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In our current literary epoch where everyone feels entitled to sell their boring life story or blog out for gushy self-memorialization, what kind of memoirs are actually worth reading? Obviously political memoirs have a certain value and help us to clarify the public record. Freedom fighters like Frederick Douglass, Malcolm X, Emma Goldman and Leon Trotsky were far ahead of their time, and their memoirs show us what a full and meaningful life in the service of society (and not the ego) looks like. But do we really care to read a memoir by a moderate critic-essayist like Christopher Hitchens, who has walked a relatively well-worn track in life (Oxford—youthful radicalism—disillusionment—professional lecture circuit)? There is a creeping feeling in reading Hitch-22 that it wasn’t actually written for us, the generous book-purchasing public, but so he and his friends could experience the low-grade endorphin thrill of historical posterity—so that future historians would have something to work with as they wheedled Hitchens in the canon beside Amis, McEwan, and Said.

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Fear and paranoia often settle on us like a curtain as we get older. Every car ride or turbulent flight necessitates swallowing a Xanax to quell the fear. Fathers lie awake in bed all night obsessing over the machinations of the Dow and the safety of their young daughters. Perhaps this fear comes from realizing that we’ve been so lucky to continue being alive when existence is such a tenous and shaky thing—everyone has a bullet with their name on it, and its only a matter of time. “Middle age” is like standing water, a breeding pit for mosquito-like fears, because the baggage that comes with acquiring so much (jobs, children, citizenship) is the fear of losing it. It is so lovingly embodied in that Tao Te Ching talisman, “That which fails, must first be strong.” September 11th was a jarring shock to the West—like an unexpected car crash or heart attack, it woke us up to the fragility of our experiment, and forever changed the political dynamic. Politics is not a teenage blood pact. Even former Weather Underground demolition-experts like Bill Ayers and Bernadine Dorn finally settle down and became become philanthropists and distinguished members of the community. It’s OK to change and we are tempered by our experiences. Nonetheless, there is something cloying about Christopher Hitchens and his sorry, P.J. O’Rourke-style political devolution from British clandestine writer to American flagpin-wearing moderate pundit. In 2006, Hitchens’ wife Carol Blue told the New Yorker that he was one of “those men who were never really in battle and wished they had been.” It’s sad that he never enlisted, but rather sublimated a lifetime of war-desire into petty literary and intellectual disputes. This reviewer can’t help but wonder and challenge the old man: Hitchens does so well in rhetorical debate, but how would he do in a fistfight?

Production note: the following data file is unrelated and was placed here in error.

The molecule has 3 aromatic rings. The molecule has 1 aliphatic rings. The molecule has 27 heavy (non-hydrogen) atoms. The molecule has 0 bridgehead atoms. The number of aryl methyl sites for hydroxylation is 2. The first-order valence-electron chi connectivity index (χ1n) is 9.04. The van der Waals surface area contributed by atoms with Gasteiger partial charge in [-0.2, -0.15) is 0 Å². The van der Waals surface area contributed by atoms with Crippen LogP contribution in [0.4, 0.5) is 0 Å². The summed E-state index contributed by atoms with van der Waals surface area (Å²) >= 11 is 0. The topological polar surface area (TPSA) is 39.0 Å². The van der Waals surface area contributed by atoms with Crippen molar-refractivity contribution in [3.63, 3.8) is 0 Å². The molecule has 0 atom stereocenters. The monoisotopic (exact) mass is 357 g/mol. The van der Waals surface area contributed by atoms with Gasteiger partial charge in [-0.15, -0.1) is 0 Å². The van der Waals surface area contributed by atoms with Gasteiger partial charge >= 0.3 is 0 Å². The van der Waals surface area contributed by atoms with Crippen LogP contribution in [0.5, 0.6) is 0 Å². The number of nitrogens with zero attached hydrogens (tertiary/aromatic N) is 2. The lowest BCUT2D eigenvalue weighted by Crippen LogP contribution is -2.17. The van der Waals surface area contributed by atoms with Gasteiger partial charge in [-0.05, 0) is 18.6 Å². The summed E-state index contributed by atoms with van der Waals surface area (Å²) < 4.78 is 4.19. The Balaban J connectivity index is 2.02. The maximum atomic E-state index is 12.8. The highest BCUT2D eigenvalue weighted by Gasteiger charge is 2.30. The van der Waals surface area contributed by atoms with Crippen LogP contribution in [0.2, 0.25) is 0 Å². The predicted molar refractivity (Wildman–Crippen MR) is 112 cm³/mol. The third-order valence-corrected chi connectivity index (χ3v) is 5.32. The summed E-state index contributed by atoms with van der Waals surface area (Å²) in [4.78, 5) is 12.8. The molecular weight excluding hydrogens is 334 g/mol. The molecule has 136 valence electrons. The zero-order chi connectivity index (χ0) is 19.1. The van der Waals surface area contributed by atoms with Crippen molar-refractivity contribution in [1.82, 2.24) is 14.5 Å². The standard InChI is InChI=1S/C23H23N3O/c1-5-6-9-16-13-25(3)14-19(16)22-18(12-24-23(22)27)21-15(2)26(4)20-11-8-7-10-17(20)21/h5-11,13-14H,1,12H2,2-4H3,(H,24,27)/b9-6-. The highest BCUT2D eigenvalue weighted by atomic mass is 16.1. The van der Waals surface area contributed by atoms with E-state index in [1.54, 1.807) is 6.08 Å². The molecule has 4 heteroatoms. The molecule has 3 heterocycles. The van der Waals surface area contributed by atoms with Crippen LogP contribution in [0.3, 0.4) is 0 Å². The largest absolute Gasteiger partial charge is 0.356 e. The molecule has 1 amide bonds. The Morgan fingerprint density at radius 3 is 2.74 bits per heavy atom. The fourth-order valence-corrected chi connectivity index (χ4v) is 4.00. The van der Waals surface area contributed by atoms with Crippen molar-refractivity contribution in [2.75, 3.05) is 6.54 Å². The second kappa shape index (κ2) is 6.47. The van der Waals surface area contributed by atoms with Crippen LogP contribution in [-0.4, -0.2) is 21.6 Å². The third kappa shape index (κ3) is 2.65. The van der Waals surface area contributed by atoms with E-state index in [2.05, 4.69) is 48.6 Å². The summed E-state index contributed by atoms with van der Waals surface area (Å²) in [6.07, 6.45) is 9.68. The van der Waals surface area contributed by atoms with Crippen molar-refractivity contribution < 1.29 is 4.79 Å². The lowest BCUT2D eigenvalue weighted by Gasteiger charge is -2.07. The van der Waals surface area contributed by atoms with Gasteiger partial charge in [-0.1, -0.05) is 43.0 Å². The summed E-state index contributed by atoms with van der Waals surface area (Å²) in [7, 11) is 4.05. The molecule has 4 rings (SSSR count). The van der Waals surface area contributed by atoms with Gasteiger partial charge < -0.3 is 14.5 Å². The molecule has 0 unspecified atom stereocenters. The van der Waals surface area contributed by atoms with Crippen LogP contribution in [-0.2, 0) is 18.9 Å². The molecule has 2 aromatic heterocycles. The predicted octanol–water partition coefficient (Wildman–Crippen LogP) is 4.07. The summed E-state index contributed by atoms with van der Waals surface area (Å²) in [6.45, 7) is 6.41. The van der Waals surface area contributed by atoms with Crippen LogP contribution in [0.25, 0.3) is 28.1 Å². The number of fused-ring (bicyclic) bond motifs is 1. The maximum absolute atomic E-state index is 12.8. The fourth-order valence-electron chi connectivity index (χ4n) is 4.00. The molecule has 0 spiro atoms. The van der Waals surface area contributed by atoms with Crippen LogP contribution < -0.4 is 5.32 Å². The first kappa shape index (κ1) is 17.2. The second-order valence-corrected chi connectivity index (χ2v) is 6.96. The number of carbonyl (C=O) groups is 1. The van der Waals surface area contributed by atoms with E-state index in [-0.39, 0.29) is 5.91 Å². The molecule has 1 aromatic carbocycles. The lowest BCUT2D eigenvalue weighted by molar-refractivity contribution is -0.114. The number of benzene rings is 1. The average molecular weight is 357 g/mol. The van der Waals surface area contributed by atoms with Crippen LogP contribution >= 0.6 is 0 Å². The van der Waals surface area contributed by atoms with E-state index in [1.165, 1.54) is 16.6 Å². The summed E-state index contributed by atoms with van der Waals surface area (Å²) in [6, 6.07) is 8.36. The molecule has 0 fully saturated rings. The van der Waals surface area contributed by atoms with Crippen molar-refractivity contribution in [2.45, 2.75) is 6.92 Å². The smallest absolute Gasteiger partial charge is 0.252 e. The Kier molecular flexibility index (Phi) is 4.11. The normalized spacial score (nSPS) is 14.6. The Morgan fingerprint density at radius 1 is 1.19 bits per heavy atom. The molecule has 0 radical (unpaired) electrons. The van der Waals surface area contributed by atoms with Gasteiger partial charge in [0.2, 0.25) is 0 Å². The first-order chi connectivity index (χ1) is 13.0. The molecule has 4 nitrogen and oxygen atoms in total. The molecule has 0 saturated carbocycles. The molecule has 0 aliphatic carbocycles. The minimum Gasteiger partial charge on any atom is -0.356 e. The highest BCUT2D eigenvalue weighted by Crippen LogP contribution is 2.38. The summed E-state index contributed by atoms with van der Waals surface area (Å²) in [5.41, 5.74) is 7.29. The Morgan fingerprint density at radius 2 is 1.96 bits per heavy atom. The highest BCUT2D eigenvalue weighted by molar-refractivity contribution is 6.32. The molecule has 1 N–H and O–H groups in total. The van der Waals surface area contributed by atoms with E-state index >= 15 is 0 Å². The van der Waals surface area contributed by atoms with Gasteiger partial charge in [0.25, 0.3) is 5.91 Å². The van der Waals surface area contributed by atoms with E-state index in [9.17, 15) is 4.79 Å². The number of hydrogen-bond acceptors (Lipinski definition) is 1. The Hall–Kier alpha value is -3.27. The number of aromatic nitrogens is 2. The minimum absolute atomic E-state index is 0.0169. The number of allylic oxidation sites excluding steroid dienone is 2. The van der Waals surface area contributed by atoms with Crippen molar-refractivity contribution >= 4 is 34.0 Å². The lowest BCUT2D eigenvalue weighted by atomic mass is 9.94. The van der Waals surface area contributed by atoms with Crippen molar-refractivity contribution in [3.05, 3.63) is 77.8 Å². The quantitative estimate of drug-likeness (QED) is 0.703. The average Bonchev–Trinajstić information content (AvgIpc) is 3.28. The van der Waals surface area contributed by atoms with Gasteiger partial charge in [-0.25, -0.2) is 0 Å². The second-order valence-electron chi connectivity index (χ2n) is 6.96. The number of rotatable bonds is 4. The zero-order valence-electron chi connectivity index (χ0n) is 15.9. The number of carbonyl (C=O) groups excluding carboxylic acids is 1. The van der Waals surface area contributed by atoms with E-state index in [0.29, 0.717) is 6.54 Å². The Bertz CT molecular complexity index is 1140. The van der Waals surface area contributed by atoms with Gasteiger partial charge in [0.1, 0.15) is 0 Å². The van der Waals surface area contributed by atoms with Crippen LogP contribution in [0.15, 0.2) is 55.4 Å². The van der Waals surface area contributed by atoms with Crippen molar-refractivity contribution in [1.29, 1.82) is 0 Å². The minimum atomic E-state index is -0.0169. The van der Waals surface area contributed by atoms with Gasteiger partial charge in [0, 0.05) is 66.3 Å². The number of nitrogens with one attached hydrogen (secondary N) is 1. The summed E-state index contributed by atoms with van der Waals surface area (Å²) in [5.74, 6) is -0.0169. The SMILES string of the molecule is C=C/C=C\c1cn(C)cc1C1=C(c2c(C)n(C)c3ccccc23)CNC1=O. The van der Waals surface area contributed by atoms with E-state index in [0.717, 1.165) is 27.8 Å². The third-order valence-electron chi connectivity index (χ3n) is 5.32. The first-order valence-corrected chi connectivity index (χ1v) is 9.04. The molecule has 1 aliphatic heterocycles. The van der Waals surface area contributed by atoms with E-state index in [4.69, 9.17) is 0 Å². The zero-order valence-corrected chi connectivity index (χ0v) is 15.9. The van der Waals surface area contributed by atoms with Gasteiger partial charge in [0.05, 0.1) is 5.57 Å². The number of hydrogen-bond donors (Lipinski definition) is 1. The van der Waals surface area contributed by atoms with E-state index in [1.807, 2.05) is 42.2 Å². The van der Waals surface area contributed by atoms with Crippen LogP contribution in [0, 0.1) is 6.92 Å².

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Aaron Lake Smith writes a zine called Big Hands that was featured in The New Museum's Generational Show. He has written for Time, Vice, Truthout, and the New York Times, among other publications. He is editing his first novel, THE SHAMBLER, and maintains a website at http://www.oldwaysways.com. More from this author →